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4th Annual Cade Museum Prize Night

4th Annual Cade Museum Prize Night

CP Graphic 2013NanoPhotonica beat out 80 contenders to take home the $50,000 prize

 

By Nick DeConna

 

Last month, at the Santa Fe College Fine Arts Hall, NanoPhotonica CEO Chris Morton claimed his $50,000 prize.

Made possible by a grant from the Community Foundation of North Florida, the 4th Annual Cade Museum Prize Night is the culmination of a six-month competition seeking the most-innovative invention in Florida. It also is the latest example of the Cade Museum for Creativity and Invention’s commitment to encouraging connections between disciplines such as art and science.

NanoPhotonica beat out 80 other inventors and entrepreneurs to win the prize named in honor of Dr. Robert Cade, lead scientist on the team who invented Gatorade and the inspiration for the Cade Museum for Creativity and Invention, slated to break ground in 2015.

Morton made his pitch to about 350 people at the sold-out event. NanoPhotonica’s technology makes display screens 10 times brighter than today’s screens and much more affordable to produce. The company has offices in Orlando and in the University of Florida’s Innovation Hub.

The three other finalists in this year’s Final Four were the Naples-based Didrick Medical, which invented a prosthetic finger for amputees; Gainesville’s Green Liquid and Gas Technologies, which invented a pyrolyzer that converts biomaterials into energy; and Partender, a Gainesville startup that developed software to dramatically reduce the time required to take bar inventory.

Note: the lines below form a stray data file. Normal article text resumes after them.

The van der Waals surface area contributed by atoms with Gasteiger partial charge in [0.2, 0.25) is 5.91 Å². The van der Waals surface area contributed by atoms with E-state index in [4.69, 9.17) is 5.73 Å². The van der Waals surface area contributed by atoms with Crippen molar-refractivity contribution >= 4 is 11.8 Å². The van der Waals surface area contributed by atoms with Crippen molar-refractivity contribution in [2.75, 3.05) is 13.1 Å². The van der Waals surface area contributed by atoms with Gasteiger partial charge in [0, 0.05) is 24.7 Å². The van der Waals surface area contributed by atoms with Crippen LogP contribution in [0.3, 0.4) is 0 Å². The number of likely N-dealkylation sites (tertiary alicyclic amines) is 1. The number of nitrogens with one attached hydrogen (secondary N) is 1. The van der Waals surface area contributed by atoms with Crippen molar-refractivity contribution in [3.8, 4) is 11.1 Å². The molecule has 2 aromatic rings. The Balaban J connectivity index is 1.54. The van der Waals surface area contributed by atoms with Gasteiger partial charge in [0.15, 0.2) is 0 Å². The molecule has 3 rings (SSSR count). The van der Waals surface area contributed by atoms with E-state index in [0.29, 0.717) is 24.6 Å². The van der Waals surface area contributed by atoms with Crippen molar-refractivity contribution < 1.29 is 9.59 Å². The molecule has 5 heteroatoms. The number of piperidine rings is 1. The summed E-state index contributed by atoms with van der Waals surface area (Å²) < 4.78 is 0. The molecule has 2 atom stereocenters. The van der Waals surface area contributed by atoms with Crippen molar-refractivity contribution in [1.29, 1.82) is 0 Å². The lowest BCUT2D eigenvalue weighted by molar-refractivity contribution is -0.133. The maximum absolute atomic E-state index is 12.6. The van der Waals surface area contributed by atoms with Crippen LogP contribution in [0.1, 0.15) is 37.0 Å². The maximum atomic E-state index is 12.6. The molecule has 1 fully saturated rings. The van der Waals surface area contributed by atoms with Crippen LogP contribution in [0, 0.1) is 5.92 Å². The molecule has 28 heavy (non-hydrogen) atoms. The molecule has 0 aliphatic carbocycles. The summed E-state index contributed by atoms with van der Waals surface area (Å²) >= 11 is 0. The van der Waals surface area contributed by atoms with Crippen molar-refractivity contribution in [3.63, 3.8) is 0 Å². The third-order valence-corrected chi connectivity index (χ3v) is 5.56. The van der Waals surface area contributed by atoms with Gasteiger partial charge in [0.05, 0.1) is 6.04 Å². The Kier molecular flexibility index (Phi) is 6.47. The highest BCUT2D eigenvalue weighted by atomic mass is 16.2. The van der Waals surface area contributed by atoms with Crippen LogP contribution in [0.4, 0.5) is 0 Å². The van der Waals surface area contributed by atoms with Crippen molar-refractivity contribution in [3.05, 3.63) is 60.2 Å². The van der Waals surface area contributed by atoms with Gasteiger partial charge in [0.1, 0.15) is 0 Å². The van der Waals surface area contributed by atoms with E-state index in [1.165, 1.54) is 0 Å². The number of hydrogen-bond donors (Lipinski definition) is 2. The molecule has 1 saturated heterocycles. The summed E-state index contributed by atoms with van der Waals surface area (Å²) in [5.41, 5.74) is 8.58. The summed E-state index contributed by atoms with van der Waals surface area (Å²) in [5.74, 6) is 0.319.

For the third consecutive year, Gainesville’s Info Tech joined as the presenting sponsor.

“We are delighted that other companies are now starting to see what Info Tech has known since the 1970s — Gainesville is a great place to live, work and to grow a technology enterprise,” said Dr. Tom Rothrock, senior vice president of Info Tech. “With the ‘idea generators’ of UF and Santa Fe College and a strong entrepreneurial and technology ecosystem in the community, the possibilities for this region are limitless.

“That is why we sponsor this event. We want all of the companies vying for the prize to be successful and foster the start-up ecosystem that is already putting Florida, and especially Gainesville, on the map. The Cade Museum Prize truly crystallizes this goal. I commend Phoebe [Cade Miles], Richard [Miles] and the Cade family for their enthusiasm and commitment to the inventor and entrepreneurial spirit.”

In addition to the many semi-finalists on hand for prize night, the Cade Museum pulled a few surprises: a rubber-band orchestra; a “Random Act of Culture” in which 12 musicians joined the audience, one at a time, while performing “Ode to Joy” in a variety of musical styles ranging from classical to Dixieland jazz.

During the evening’s festivities, the museum also announced the creation of the Plus-One Society, an exclusive group of donors who contribute at least $25,000 toward the building campaign. Each member of this elite group will be immortalized in and around the museum with a gestalt sculpture created by local sculptor Jennifer Garrett. Donors who pledge $50,000 are honored with a free-standing sculpture of their profile.